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AN HISTORICAL AND CRITICAL ACCOUNT
* Of The
IN EVERY NATION;
ARE ACCURATELY DISPLayed.
A NEW EDITION, IN FIFTEEN VOLUMES.
GREATLY ENLARGED AND IMPROVED.
and HURST, and J. WHITE.
NEW AND GENERAL
D EATH (BENJAMIN), a lawyer of emninence, and town. Il clerk of Exeter, was a celebrated scholar and an author. He wrote, 1. “ An Essay towards a demonstrative Proof of the Divine Existence, Unity-and:Attributes to which is premised, a short Defence of įke: Argument commonly called,'à priori, 1740." This pamphlet was dedicated to Dr. Oliver of Bath, and is to be ranked amongst the ableft defences of Dr. Clarke's, or rather Mr. Howe's, hypothelisz, for it appears to be taken from Howe's ! Living Temple:"* 2" The Case of the
County of Devon with respect to the Consequences of the new * Excise Duty on Cyder and Perry. Published by the direction of the Committee appointed at a General Meeting of that County to superintend the Application for the Repeal of that Duty, 1763,” 4to. To this representation of the Circuma stances peculiar to Devonshire, the repeal of the act is greatly to be ascribed. The piece indeed was considered as fo wella timed a service to the public, that Mr. Heath received some honourable notice on account of it at a general meeting of the county. 3. “ Notæ sive Lectiones ad Tragicorum Græcorum veterum, Æschyli, &c. 1752,” 4to; a work which places the author's learning and critical skill in a very conspicuous light: a principal object of which was to restore the metre of the Grecian tragic poets. It is highly valued iby all found critics of our own and foreign countries. The same folidity of judgeå ment apparent in the preceding, distinguished the author's last production ; 4.“ A Revisal of Shakspeare's Text, wherein the alterations introduced into it by the more modern editors and critics are particularly considered, 1765," 8vo. It appears from the list of Oxford graduates, that Mr. Benjamin Heath was created D.C.L. by diploma, March 31, 1762. The brother of VOL, VIII,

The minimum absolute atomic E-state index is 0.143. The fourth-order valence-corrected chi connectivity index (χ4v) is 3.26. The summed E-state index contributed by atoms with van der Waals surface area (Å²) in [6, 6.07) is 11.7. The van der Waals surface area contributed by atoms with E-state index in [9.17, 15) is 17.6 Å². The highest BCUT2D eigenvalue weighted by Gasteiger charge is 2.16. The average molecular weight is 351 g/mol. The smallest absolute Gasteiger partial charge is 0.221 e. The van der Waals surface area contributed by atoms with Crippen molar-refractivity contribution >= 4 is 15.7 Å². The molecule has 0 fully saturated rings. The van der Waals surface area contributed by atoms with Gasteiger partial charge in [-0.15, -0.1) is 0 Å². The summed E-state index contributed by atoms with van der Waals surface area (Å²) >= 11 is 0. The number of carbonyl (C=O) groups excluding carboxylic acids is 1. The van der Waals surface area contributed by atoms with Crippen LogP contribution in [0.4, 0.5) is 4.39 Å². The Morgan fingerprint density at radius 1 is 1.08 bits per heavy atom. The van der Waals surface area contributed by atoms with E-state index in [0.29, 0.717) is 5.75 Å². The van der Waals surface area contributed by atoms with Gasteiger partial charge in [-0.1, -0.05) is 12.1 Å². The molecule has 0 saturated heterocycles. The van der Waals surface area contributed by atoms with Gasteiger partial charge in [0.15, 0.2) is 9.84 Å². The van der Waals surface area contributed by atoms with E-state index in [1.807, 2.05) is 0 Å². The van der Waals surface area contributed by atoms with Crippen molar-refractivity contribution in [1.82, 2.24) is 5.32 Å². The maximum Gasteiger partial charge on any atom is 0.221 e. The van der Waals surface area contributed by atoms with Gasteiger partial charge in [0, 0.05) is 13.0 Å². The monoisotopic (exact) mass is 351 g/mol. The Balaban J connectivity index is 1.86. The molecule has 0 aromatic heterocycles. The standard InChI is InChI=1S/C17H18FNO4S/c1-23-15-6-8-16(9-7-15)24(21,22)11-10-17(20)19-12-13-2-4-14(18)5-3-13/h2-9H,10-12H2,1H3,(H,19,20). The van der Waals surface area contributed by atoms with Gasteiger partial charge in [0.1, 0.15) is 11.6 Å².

this author, Mr. Thomas Heath, an alderman of Exefer, pub. .. lished “ An Essay towards a new Version of Job,” &c. in 1755.
HEBENSTRÉIT (JOHN ERNEST), a celebrated physician and philologer of Leipsic, was born at Neuenhoff in the diocese of Neustadt, in the year 1902. In 1719, he went to the univerfity of Jena, but, not finding a subsistence there, removed to Leipsic. He passed the greater part of his life in the latter university, and finally died there in 1756. Besides his academical and physiological tracts, he published, in 1739, 1. “ Carinen de usu partium," or Physiologia metrica, in 8vo. 2. “ De homine sano et ægroto Carmen, listens Physiologiam, Pathologiam, Hygienen, Therapiam, materiam medicain, cum præfa. tione de antiqua medicina.” Leiplic, 1753, 8vo. 3. « Oratio de Antiquitatibus Romanis per Africam refertis," 1733, 4to. 4. “ Museum Richterianum," &c. Leipf. 1743. And, 5. A posthumous work, entitled, “ Palæologia therapiæ,” Halæ, 8vo, 1779. This author had also an elder brother, John Christian Hebenstreit, who was a celebrated divine, and profoundly versed in the Hebrew language. Ernesti has published an eulogium of cach, in his Opuscula Oratoria.
HECHT (CHRISTIAN); a parive.of: Hall, and minister of Effen in East Friezelarid, died in::1748;: 21 the age of 52. His principal works are, Inc." Comipeptatio philogico-critico-exegerica," &c. 2. “ Antigüitas:Hardogum inter Judæos in Polonia,' &c. Besides.thele, he wrote several finaller works in German. He had a brother: Godfrey Hecht, who was the au. thor of several very learned differtations:
HECQUET (Philip), a French physician of singular merit and skill, but a strong partizan of the use of warm water and of bleeding; for which reason he was ridiculed by Le Sage in his Gil Blas, under the name of Dr. Sangrado. He was born at Abbeville, in 1661, and practised first in that city, then at Portroyal, and lastly, at Paris. He was not properly fan grado, for he took the degrec of doctor in 1697 ; and in 1698 had more business than he could attend. Though attached to the most finple mode of life, he was obliged to keep his carriage, in. which he ftudied with as much attention as in his clofet. In 1912, he was appointed dean of the faculty of medicine, and superintended the publication of a sort of dispensary, callod, "The New Code of Pharmacy,” which was published some time afterwards. Hecquet was no less zealous in religious matters than studious in his own profeflion, and is said never to have prescribed in doubtful cases, without having a previous recourse to prayer. He lived in the most abitemious manner, and in 1727 retired to a convent of Carmelites in Paris, where he continued accessible only to the poor, to whom he was a friend, a comforter, and a father. He died in 1737, at the age of 76.